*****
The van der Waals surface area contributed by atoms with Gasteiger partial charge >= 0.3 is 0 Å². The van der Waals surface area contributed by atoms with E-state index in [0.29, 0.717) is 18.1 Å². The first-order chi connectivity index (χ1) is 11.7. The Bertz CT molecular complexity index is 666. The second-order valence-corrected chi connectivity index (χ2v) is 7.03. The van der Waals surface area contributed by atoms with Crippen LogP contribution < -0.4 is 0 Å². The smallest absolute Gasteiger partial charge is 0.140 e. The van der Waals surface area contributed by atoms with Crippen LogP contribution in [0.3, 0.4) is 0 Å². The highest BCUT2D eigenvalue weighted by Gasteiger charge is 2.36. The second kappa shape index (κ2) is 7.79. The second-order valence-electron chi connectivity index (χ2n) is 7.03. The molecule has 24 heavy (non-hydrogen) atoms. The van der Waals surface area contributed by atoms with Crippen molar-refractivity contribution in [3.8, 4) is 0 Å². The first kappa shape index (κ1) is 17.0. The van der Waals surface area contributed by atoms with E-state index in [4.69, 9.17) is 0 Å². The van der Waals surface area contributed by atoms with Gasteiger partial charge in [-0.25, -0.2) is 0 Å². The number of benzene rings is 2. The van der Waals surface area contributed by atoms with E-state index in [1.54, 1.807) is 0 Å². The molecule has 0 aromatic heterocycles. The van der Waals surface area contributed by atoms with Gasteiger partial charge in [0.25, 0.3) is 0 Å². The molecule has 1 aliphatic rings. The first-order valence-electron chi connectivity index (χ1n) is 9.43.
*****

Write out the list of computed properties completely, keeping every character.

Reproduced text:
The van der Waals surface area contributed by atoms with Gasteiger partial charge >= 0.3 is 0 Å². The van der Waals surface area contributed by atoms with E-state index in [0.29, 0.717) is 18.1 Å². The first-order chi connectivity index (χ1) is 11.7. The Bertz CT molecular complexity index is 666. The second-order valence-corrected chi connectivity index (χ2v) is 7.03. The van der Waals surface area contributed by atoms with Crippen LogP contribution < -0.4 is 0 Å². The smallest absolute Gasteiger partial charge is 0.140 e. The van der Waals surface area contributed by atoms with Crippen LogP contribution in [0.3, 0.4) is 0 Å². The highest BCUT2D eigenvalue weighted by Gasteiger charge is 2.36. The second kappa shape index (κ2) is 7.79. The second-order valence-electron chi connectivity index (χ2n) is 7.03. The molecule has 24 heavy (non-hydrogen) atoms. The van der Waals surface area contributed by atoms with Crippen molar-refractivity contribution in [3.8, 4) is 0 Å². The first kappa shape index (κ1) is 17.0. The van der Waals surface area contributed by atoms with E-state index in [4.69, 9.17) is 0 Å². The van der Waals surface area contributed by atoms with Gasteiger partial charge in [-0.25, -0.2) is 0 Å². The number of benzene rings is 2. The van der Waals surface area contributed by atoms with E-state index in [1.54, 1.807) is 0 Å². The molecule has 0 aromatic heterocycles. The van der Waals surface area contributed by atoms with Gasteiger partial charge in [0.25, 0.3) is 0 Å². The molecule has 1 aliphatic rings. The first-order valence-electron chi connectivity index (χ1n) is 9.43.